Current position of the SSV Corwith Cramer. Click on the vessel to view position history. Use the layer tools, top right, to change the map style or to view data layers. Dates and times use GMT (Greenwich Mean Time).
SEA Currents: SSV Corwith Cramer
July 13, 2021
What Haven’t We Done? / Happy Birthday Dad
300° C, 312° T
Storm trys’l, ain and fore stays’l, jib
Skies overcast, 8/8 portions of sky covered by stratus clouds. Seas NExN, 5-7 ft.
Wind ENE at Force 5 (17-21 kts)
Description of location
Nearing center of North Pacific Gyre
First thing’s first: Happy Birthday, Dad!!! I hope it’s a wonderful, peaceful day that brings you near the water and that the cake is, undoubtedly, delicious. I love you very much. This writing’s for you!
I have spent the last few days wracking my brain about what this blog post would have to say; I wanted to evade the obvious, the aspects of this particular voyage that have become a trifle pedantic as we voyage heroically through what is, seemingly, an endless sky of stratus clouds and a sea of bluish grey, pockmarked by the occasional Shearwater or floating piece of plastic debris, but these tones have colored our experience thus far. Onboard, we joke we will title our first album “Shades of Grey;” it will be composed of a series of atmospheric tracks without vocals, a hushed and muted journey broken by the occasional song of a whale, a distant Finback, but, do they even sing, do they even make sounds? Note that for later research when land and Google regain normality. We all long for the vast, endless sea of stars that a cloudless night brings the sailor over 1000 nm from shore, to shoot the moon and stars with a sextant and gaze in awe and wonder at the billions of stars above. We know they are there. They will be there for a very long time.
Yet, the stratus clouds persist, they are constant companions this journey, broken only momentarily. And, within their persistence, myself and the students onboard contemplate the inky blackness of another dawn watch, the cool breeze of another day, and, as I stood in the shower (a shower on a boat continues to be a unfamiliar and welcome gift), I realized what I would write about, what rings true for this particular voyage; no matter the weather, we are doing something not many people have done before and, more than that, something a hell of a lot of people would have absolutely no interest in doing at all. And yet, here we are, having a jolly good time, sailing this unfamiliar boat full of unfamiliar people into the middle of the Great Pacific Garbage Patch to research micro plastics, teach students how to sail handle and stare at stratus clouds. How very odd!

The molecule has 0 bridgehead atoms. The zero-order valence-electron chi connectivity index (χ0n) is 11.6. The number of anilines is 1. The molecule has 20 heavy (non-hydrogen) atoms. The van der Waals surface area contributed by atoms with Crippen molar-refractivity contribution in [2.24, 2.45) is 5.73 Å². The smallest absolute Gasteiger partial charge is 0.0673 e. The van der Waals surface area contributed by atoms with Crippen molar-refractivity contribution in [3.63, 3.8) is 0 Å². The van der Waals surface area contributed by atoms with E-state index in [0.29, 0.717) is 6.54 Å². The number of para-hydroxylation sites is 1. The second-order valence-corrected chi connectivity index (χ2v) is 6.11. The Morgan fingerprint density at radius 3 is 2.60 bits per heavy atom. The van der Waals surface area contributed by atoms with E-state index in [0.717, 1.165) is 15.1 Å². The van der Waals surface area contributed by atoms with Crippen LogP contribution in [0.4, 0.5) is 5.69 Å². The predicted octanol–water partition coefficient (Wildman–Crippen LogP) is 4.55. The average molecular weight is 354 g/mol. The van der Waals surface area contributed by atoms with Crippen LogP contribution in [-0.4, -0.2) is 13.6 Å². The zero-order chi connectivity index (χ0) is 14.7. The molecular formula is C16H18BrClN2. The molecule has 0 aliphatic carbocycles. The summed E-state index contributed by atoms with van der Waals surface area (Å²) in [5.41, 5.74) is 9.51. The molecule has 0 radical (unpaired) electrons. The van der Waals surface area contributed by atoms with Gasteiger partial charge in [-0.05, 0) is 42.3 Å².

I have a panache for doing big, vast, interesting things only once, and then moving on to some other big, vast, completely unrelated thing. I have always been like that, since I was a kid, and my shower-musings realized that this is something I like about myself, my relentless curiosity and constant desire to see “Just Around the Riverbend,” to quote Pocahontas. This trip has hardly been replicated even by Sea Education Association itself and, for me, since I have never worked for SEA before, or tried to sail anywhere with scores of young people, teaching them things, represents completely unfamiliar territory, an unexplored place that I have never been and may never travel again. It is within that realization that, no matter the weather, I can find true value in the raw, baseline experience, and realize we will all, undoubtedly, look back after this voyage and say, at the very least, “Well, I’d never done that before!”
In a world where it is becoming increasingly difficult to find things, and places, that remain unexplored, I am proud of our strange and oddball voyage to the center of the Garbage Patch. We have covered over 2000nm in our first two weeks of sailing and, with no port stops whatsoever on the itinerary, man, how we sail! We have topped out at 9.5 knots so far this passage, careening and flying along in our path to the unusual, charting a course through the starless nights to the center of an unfamiliar sea.
When I was a kid, my Dad and I would undertake “Great Adventures” in our sea green Chevy van, eating pancakes and plotting courses among the sand dunes of the Outer Banks, North Carolina, and my Dad has raised, and championed, my adventurous spirit my entire life. Three cheers to all Dads out there who supported their daughters and sons coming along on this strange adventure, honoring their curiosity and saluting their bravery, and, again, Happy Birthday to my own Pa. May the adventure continue!
- Calliope/Rebecca Rankin, 2nd Mate, Deck Officer of Navigation, Communication and Safety, Maine Maritime Academy
P.S. Happy birthday Nadine love you!!! –Kelly Morgan